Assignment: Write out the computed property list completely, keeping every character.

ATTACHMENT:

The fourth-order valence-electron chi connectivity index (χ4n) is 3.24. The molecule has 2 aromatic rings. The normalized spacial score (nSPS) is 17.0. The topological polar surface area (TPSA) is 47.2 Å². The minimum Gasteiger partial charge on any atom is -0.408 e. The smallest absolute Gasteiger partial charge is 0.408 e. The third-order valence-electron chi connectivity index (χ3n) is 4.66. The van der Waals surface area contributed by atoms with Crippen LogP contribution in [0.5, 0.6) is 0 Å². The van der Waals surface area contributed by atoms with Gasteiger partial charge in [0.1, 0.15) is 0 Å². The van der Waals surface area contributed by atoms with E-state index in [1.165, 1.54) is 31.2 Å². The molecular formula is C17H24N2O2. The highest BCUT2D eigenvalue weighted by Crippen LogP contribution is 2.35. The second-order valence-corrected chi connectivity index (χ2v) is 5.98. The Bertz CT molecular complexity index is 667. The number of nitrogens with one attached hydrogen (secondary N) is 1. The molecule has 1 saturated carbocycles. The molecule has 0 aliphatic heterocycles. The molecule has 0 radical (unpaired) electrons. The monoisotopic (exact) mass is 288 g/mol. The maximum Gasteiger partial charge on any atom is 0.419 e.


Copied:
The fourth-order valence-electron chi connectivity index (χ4n) is 3.24. The molecule has 2 aromatic rings. The normalized spacial score (nSPS) is 17.0. The topological polar surface area (TPSA) is 47.2 Å². The minimum Gasteiger partial charge on any atom is -0.408 e. The smallest absolute Gasteiger partial charge is 0.408 e. The third-order valence-electron chi connectivity index (χ3n) is 4.66. The van der Waals surface area contributed by atoms with Crippen LogP contribution in [0.5, 0.6) is 0 Å². The van der Waals surface area contributed by atoms with Gasteiger partial charge in [0.1, 0.15) is 0 Å². The van der Waals surface area contributed by atoms with E-state index in [1.165, 1.54) is 31.2 Å². The molecular formula is C17H24N2O2. The highest BCUT2D eigenvalue weighted by Crippen LogP contribution is 2.35. The second-order valence-corrected chi connectivity index (χ2v) is 5.98. The Bertz CT molecular complexity index is 667. The number of nitrogens with one attached hydrogen (secondary N) is 1. The molecule has 1 saturated carbocycles. The molecule has 0 aliphatic heterocycles. The molecule has 0 radical (unpaired) electrons. The monoisotopic (exact) mass is 288 g/mol. The maximum Gasteiger partial charge on any atom is 0.419 e.